Sometimes you may think that you ‘should cope better’ or that you are ‘not very good at dealing with your tinnitus.’ However, taming tinnitus can be very difficult. For some people, tinnitus triggers the body’s ‘fight-or-flight’ system, also known as the sympathetic nervous system, which prepares the body for emergencies. Body and mind then process tinnitus as dangerous, threatening, and important. It happens very fast and is difficult to control.
Acknowledge that you are dealing with tinnitus as best as you can at this moment, given what you know and can do. If you think you could do better in the future, think about what you might do differently next time, for example, practising the steps in the ‘Forgetting the tinnitus’ section.
Remember that it takes time for the connection between tinnitus and danger to unravel. While the body’s fight-or-flight system reacts very fast, it is slow to modify this reaction.
Try not to:
Blame yourself. This just adds to stress and bad feelings. Stress is usually counterproductive. If you are upset and stressed you are less likely to perceive tinnitus as benign, non-threatening, and unimportant.
Getting to sleep
Many people with tinnitus believe that the noises disrupt their sleep. If you have difficulty getting off to sleep it may be that the shift from a relatively noisy daytime environment to the quietness of the bedroom makes the tinnitus noises more noticeable.
Having a low-level sound playing in your bedroom. Some people say that wave sounds, a fan or calming music help them to go to sleep. However, using sound that is too loud or attention-grabbing (eg listening to a talk programme on the radio) may get in the way of falling asleep. Explore what works for you.
Reducing your caffeine intake in the evening.
Making a point of winding down at least half an hour before going to bed. Try doing relaxation exercises or listening to soothing music. Avoid stimulating activities like social media, puzzles or talk programmes on the radio.
Training yourself to stop planning or worrying before bed. Spend a maximum of 10 minutes in the early evening, writing down ideas or issues you want to tackle tomorrow.
Going to bed when you feel tired rather than at a set time.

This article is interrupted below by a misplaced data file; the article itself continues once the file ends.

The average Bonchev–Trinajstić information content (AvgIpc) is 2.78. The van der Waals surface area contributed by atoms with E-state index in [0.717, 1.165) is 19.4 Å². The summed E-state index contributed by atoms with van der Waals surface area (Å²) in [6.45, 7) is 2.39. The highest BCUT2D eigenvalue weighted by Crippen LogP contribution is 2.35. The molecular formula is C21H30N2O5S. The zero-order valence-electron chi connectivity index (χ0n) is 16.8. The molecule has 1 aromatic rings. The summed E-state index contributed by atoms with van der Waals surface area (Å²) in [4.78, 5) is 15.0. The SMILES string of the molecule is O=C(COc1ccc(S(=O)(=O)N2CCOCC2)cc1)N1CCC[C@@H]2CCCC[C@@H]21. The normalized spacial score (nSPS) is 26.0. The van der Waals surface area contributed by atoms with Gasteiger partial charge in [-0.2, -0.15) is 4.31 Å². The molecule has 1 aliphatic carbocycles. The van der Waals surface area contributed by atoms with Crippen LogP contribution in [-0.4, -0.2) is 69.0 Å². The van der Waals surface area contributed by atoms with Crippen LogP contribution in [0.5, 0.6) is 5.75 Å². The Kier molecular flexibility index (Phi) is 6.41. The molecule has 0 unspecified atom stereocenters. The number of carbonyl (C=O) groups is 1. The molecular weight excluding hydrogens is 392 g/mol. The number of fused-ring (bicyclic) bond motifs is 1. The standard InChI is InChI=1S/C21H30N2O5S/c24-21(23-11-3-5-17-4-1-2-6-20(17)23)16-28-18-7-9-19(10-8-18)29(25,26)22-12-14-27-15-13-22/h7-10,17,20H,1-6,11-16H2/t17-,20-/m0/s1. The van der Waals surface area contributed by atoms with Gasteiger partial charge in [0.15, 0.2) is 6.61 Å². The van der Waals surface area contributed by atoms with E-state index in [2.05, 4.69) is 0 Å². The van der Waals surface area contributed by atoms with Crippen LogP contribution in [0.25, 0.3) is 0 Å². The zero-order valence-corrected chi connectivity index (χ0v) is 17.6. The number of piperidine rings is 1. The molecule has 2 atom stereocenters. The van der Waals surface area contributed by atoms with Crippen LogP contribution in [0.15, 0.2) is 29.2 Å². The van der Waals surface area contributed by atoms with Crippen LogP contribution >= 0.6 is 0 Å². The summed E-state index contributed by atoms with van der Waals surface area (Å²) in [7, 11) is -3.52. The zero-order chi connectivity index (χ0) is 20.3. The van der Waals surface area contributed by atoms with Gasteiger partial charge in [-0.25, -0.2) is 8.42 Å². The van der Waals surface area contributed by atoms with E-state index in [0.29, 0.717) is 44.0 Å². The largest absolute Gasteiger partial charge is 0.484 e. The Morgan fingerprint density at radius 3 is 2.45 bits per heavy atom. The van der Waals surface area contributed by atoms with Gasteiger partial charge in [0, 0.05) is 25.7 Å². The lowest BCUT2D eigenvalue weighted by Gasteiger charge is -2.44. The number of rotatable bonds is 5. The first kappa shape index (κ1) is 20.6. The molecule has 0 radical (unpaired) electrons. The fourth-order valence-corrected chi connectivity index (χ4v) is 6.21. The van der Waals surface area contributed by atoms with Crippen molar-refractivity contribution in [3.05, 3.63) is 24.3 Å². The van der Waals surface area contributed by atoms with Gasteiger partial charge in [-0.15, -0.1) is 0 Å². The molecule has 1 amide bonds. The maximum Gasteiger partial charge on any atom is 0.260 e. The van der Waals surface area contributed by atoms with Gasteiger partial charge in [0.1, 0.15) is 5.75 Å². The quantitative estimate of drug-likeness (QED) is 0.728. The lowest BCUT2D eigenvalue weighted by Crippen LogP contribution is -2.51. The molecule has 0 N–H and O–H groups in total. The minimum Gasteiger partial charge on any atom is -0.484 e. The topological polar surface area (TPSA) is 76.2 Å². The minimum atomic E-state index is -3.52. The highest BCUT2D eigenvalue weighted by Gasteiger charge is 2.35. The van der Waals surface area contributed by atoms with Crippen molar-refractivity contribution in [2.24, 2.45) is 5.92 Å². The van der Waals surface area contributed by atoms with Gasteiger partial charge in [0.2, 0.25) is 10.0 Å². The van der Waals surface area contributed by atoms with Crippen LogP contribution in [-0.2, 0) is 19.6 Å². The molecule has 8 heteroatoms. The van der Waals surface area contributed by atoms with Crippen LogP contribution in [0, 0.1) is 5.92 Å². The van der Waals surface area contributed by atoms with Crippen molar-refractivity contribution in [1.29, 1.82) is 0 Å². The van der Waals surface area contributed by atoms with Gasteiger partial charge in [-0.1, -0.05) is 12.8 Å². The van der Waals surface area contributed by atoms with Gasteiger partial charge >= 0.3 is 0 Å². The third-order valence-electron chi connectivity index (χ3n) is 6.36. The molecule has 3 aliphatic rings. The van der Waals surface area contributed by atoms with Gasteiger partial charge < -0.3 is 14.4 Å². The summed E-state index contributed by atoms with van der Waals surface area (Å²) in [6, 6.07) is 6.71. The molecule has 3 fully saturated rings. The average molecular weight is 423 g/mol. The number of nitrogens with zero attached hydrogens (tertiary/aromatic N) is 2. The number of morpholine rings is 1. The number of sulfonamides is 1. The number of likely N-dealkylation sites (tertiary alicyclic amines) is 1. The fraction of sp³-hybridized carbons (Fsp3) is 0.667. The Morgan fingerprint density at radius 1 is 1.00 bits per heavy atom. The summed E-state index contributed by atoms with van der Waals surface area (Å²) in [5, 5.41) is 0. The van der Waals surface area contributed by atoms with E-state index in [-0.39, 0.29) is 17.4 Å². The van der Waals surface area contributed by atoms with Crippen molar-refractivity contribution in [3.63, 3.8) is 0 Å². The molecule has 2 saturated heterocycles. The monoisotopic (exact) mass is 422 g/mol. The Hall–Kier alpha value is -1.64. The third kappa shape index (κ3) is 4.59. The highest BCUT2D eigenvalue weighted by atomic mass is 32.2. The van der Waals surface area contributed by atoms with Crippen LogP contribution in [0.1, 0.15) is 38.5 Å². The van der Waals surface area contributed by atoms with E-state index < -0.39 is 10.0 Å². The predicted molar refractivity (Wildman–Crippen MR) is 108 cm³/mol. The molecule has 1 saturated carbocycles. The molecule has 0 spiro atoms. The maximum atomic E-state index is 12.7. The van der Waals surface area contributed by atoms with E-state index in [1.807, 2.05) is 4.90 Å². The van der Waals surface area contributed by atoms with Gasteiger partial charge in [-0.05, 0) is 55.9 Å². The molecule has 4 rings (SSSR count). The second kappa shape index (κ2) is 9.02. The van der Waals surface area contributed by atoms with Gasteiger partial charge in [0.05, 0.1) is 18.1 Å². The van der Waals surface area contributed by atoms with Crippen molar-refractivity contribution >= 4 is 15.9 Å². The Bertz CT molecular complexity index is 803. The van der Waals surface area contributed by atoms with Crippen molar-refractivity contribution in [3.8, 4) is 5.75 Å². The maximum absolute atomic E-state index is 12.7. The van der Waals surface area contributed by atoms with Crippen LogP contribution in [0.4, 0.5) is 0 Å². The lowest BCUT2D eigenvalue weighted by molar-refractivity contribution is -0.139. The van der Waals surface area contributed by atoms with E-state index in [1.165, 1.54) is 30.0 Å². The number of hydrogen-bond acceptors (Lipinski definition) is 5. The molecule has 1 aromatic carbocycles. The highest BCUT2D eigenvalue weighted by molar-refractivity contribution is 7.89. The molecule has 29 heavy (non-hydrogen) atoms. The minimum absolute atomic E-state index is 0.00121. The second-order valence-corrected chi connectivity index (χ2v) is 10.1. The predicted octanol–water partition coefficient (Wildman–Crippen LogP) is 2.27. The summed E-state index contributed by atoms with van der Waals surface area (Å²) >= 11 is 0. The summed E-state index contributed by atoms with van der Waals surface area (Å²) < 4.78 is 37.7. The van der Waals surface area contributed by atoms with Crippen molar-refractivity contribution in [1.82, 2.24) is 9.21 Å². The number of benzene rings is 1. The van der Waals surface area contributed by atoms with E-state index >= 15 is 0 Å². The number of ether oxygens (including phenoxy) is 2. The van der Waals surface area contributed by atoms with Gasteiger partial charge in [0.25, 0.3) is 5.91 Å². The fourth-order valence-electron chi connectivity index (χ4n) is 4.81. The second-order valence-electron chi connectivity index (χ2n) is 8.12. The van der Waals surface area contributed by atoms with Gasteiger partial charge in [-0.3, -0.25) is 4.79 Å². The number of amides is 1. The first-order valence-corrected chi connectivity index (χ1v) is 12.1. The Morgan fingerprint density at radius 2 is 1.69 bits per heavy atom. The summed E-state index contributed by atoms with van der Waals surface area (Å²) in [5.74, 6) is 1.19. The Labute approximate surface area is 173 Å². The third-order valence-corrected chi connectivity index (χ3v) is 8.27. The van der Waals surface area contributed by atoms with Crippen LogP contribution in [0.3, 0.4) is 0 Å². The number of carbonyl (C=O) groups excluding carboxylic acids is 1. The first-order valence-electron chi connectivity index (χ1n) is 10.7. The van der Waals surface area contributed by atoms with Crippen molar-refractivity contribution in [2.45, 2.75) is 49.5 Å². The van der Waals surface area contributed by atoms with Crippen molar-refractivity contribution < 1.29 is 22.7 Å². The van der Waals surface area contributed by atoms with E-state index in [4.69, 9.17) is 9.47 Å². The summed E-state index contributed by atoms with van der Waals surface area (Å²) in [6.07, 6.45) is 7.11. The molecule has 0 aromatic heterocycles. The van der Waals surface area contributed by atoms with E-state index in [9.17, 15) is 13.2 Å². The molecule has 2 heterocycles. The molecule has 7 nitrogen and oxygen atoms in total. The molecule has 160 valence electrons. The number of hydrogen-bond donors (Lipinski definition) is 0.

Using your bed only for sleeping. Try not to watch TV, eat, or work on your computer in bed.
Panic if you don’t get to sleep within 25 minutes of turning the lights out. Get up, move to another room, and do something relaxing until you begin to feel more tired. Then go back to bed. Be careful not to do something too stimulating. Repeat this process until you get to sleep.
Cat-nap in the daytime. If you can’t resist then keep it short, say 15 minutes.
Getting back to sleep
Some people believe that tinnitus wakes them in the night. This is unlikely to be the case. Sleep naturally goes in cycles, with brief periods of waking in between each cycle, which we tend not to remember. However, if you tune into your tinnitus during one of these periods, you might think it’s your tinnitus that’s woken you up.
If you are having difficulty returning to sleep after waking in the night, here are some suggestions for how to get back to sleep.
Drink less or no alcohol at night. Whilst even a small amount of alcohol makes falling asleep easier, it will also disrupt the second part of your sleep cycle and wake you up.
Whisper a nonsense-word (eg ‘dah’) over and over. This may help to distract from intrusive thoughts or worries.
Try not to:
Panic if you wake up. Your body will ensure you get the minimum sleep you need, but you can help it along by staying calm and relaxed. If you don’t get to sleep within 25 minutes of turning the lights out, practice the tips in the ‘Getting to sleep’ section above.
Help and support
Our Tinnitus Support Team can answer your questions on any tinnitus related topics:
Telephone: 0800 018 0527
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Text/SMS: 07537 416841